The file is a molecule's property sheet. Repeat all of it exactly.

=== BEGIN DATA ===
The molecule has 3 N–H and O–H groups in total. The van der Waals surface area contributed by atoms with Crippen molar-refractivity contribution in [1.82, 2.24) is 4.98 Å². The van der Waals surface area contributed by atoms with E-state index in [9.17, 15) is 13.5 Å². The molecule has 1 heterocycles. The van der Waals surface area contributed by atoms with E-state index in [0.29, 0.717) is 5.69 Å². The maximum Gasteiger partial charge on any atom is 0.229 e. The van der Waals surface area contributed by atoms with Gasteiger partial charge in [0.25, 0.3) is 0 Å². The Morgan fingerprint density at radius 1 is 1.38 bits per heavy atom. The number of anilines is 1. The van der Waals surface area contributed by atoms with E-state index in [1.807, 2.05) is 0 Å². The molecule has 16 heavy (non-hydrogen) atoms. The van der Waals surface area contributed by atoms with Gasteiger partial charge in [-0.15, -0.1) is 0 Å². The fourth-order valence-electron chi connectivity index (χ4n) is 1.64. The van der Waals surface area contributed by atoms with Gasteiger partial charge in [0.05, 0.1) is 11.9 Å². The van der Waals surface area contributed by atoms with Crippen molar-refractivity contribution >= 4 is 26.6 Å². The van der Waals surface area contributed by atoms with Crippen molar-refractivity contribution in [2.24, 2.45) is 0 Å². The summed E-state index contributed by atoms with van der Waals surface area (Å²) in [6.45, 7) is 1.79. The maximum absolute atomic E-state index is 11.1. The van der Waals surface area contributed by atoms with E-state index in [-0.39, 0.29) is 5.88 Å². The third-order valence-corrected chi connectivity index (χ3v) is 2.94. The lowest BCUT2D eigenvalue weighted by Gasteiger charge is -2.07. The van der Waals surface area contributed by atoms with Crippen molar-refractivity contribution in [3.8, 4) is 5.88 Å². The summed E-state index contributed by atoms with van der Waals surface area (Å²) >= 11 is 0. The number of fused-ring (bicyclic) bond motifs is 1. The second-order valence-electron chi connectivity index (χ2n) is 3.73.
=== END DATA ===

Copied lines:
The molecule has 3 N–H and O–H groups in total. The van der Waals surface area contributed by atoms with Crippen molar-refractivity contribution in [1.82, 2.24) is 4.98 Å². The van der Waals surface area contributed by atoms with E-state index in [9.17, 15) is 13.5 Å². The molecule has 1 heterocycles. The van der Waals surface area contributed by atoms with E-state index in [0.29, 0.717) is 5.69 Å². The maximum Gasteiger partial charge on any atom is 0.229 e. The van der Waals surface area contributed by atoms with Gasteiger partial charge in [0.25, 0.3) is 0 Å². The Morgan fingerprint density at radius 1 is 1.38 bits per heavy atom. The number of anilines is 1. The van der Waals surface area contributed by atoms with E-state index in [1.807, 2.05) is 0 Å². The molecule has 16 heavy (non-hydrogen) atoms. The van der Waals surface area contributed by atoms with Gasteiger partial charge in [-0.15, -0.1) is 0 Å². The fourth-order valence-electron chi connectivity index (χ4n) is 1.64. The van der Waals surface area contributed by atoms with Gasteiger partial charge in [0.05, 0.1) is 11.9 Å². The van der Waals surface area contributed by atoms with Crippen molar-refractivity contribution >= 4 is 26.6 Å². The van der Waals surface area contributed by atoms with Crippen molar-refractivity contribution in [2.24, 2.45) is 0 Å². The summed E-state index contributed by atoms with van der Waals surface area (Å²) in [6.45, 7) is 1.79. The maximum absolute atomic E-state index is 11.1. The van der Waals surface area contributed by atoms with E-state index in [-0.39, 0.29) is 5.88 Å². The third-order valence-corrected chi connectivity index (χ3v) is 2.94. The lowest BCUT2D eigenvalue weighted by Gasteiger charge is -2.07. The van der Waals surface area contributed by atoms with Crippen molar-refractivity contribution in [3.8, 4) is 5.88 Å². The summed E-state index contributed by atoms with van der Waals surface area (Å²) >= 11 is 0. The number of fused-ring (bicyclic) bond motifs is 1. The second-order valence-electron chi connectivity index (χ2n) is 3.73.